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So You wanna talk White Literature?

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So you wanna talk Homer?

Let’s Talk the Iliad.

Which translation of the Iliad are you talking about? There are over 200.


The one I like now is Richmond Lattimore’s Translation


To wit

Richmond Lattimore's acclaimed translation in 1965-7 tries to keep the long lines of the original Greek poetry. Homer used dactyllic hexameter, which is a dum-da-da rhythm with six dums to the line, and Lattimore struggles to at least fit the six stresses into each line. He also tries to stick closely to the Greek text. The result is something that sounds more like what Homer's listeners heard but makes for slower reading.

Compare a few


First lines of the Iliad by five translators


The Wrath of Peleus' Son, the direful Spring

Of all the Grecian Woes, O Goddess, sing!

That Wrath which hurl'd to Pluto's gloomy


The Souls of mighty Chiefs untimely slain;

Whose Limbs unbury'd on the naked Shore

Devouring Dogs and hungry Vultures tore.

Since Great Achilles and Atrides strove,

Such was the Sov'reign Doom, and such the

Will of Jove.


Sing, O goddess, the anger of Achilles son of Peleus, that brought countless ills upon the Achaeans. Many a brave soul did it send hurrying down to Hades, and many a hero did it yield a prey to dogs and vultures, for so were the counsels of Jove fulfilled....


Sing, goddess, the anger of Achilles, son of Peleus, the accursed anger that brought uncounted anguish on the Achaians and hurled down to Hades many mighty souls of heroes, making their bodies the prey to dogs and the birds' feasting, and this was the working of Zeus' will.


Sing, goddess, the anger of Peleus' son


and its devastation, which put pains

thousand-fold upon the Achaians,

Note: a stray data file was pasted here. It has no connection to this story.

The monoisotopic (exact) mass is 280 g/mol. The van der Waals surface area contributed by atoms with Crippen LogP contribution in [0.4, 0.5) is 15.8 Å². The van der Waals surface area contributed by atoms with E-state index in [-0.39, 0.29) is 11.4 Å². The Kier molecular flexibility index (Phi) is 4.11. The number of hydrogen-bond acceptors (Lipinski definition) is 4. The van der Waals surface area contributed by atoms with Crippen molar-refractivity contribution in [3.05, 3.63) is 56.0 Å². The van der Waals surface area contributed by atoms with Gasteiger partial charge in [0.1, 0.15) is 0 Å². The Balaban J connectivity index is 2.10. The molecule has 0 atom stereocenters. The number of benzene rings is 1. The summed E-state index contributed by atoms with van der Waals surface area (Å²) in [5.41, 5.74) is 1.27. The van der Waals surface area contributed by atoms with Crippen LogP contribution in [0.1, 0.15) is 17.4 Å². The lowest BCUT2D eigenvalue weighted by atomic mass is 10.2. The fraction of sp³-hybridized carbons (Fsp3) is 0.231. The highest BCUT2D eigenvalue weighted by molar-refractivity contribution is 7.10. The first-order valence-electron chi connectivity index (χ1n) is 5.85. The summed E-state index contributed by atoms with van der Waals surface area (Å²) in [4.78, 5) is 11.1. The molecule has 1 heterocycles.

hurled in their multitudes to the house of

Hades strong souls

of heroes, but gave their bodies to be the

delicate feasting

of dogs, of all birds, and the will of Zeus was



Rage—Goddess, sing the rage of Peleus'

son Achilles,

murderous, doomed, that cost the Achaeans

countless losses,

hurling down to the House of Death so many

sturdy souls,

great fighters' souls, but made their bodies


feasts for the dogs and birds,

and the will of Zeus was moving toward its


So, which translation of the Iliad are you talking about?

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Hasn't ANYBODY anything to say about the Iliad or Homer?

How about how some people theorize that his name was another name for Moor and that he was black--I don't really go for that one--I like the one that he was a Greek who didn't even live in Greece proper but one of the cities or Greek cities in Asia Minor, that he was descended from Myceneans thrown out of Greece by the Dorian invasion and that The Iliad was a sort of a paen to past days (when we used to kick the non Greeks asses--instead of vice versa.

How abuot asing why there are so many translations.

I like the Lattimore one because ancient Greek poetry did not rhyme--there was meter and his version catches that.

I like the pome anyway because it shows how bloody and crazed with religion the Greek was--and musical, you should't forget the musical. The Greek had a style that emphasized rythm and imgae and metaphor and symbol--"rosy fingered dawn" and all that. Kind of like Africans or African Americans.

Indeed, the poem reminds me of some stories about Shaka Zulu I read--the Greeks of the Iliad were armed and fought in a similar manner--the issuing of challenges, the clash of the heroes and champions before the main scrimmage

Where is the guy who started this White Lit conversation.


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